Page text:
These are excerpts from two longer statements written by Ida Thomas, an older Black woman who only completed the ninth grade and considers herself uneducated. She and I are members of the same racial disparities task force. She has a son who has been in prison. She wrote up her ideas because she wanted me to speak for her at a meeting she could not attend. Most of her writing focused on concrete recommendations relevant to the task force agenda. But I was blown away by some of what she said and wanted to share it. She specifically asked me to edit what she wrote so it would sound good, and I have complied by doing minimal editing for spelling and grammar. All the ideas and word choices are hers. I am posting this to my blog with her permission after reading it to her and receiving her approval. She wants her name used.

What we Blacks fail to realize is that we have invaded their town. We are on their turf now. It’s do like we say or go to prison, for sometimes petty stuff. And we did wrong by coming here, trying to change their ways. They only know how to protect their own color. They are not used to us. Especially the way we think or act. Every race has its own culture. I don’t think this will ever change here if you ask me, Ida. They really want us to go away like the wind, rain, winter and summer.  It’s a nice place to live if you can stay out of their system. But can you be sure to do that here? No. It’s like in the slave days here. Yes Madam, yes sir, you are right. Every Black person here is living on borrowed time for freedom. You have to walk a straight and narrow line. Please let’s change this.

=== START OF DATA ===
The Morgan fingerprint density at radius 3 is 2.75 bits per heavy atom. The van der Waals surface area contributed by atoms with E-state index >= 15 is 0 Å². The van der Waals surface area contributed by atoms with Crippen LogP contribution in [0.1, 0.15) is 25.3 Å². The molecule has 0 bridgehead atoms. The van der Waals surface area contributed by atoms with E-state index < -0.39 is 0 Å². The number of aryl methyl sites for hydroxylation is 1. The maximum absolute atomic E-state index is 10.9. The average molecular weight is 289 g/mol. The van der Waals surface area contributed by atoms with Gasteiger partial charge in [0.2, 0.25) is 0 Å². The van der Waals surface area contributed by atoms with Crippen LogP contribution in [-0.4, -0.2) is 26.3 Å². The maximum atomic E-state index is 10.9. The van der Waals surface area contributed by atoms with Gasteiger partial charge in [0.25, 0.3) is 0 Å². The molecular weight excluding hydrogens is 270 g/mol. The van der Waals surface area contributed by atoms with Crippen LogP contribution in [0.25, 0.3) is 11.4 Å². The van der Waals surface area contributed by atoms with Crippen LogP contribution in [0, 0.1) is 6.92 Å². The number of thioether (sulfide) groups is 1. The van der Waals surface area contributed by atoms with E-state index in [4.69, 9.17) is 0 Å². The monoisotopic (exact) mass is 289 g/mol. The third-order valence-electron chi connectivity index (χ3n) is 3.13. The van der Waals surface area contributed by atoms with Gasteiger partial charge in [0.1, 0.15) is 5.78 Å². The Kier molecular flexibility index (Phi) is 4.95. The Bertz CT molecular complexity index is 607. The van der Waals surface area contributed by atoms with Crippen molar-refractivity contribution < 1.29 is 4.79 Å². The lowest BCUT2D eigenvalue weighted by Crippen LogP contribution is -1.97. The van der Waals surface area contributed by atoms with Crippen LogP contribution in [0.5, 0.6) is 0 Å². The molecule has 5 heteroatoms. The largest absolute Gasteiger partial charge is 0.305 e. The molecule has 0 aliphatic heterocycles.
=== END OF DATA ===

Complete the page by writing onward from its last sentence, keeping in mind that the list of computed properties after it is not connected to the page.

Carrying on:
. . .

Many White people do not know how to deal with Blacks here in Wisconsin — they look at us like we are from another planet. Their culture is much different than ours. We think differently, look at life differently. We need people in our culture that will defend us, that understand our way of thinking.  Where are those people for us to communicate with?  .  .  . * Your best bet is to stay out of trouble if you can here, or you will end up with your back up side the wall like so many have done before. It is said, come down here on vacation, go back on paper.**  But that’s not true about going back on paper, because sometimes they want you to stay down here and finish your paper here. That’s unfair because if you sneeze the wrong way you will be going to prison to finish up some of your time. You are never free here.  .  .  .  It’s is a beautiful place to live but there is a price that you have to pay to live here. Myself, I love it here.  But Madison keeps you walking a straight line on a narrow path. Let’s live and let live.

* The omitted material talks at length about the lack of Black judges, district attorneys, public defenders, and police.

** To be “on paper” is to be on probation or parole, i.e. living in the community but under correctional supervision.

the scatterplot effect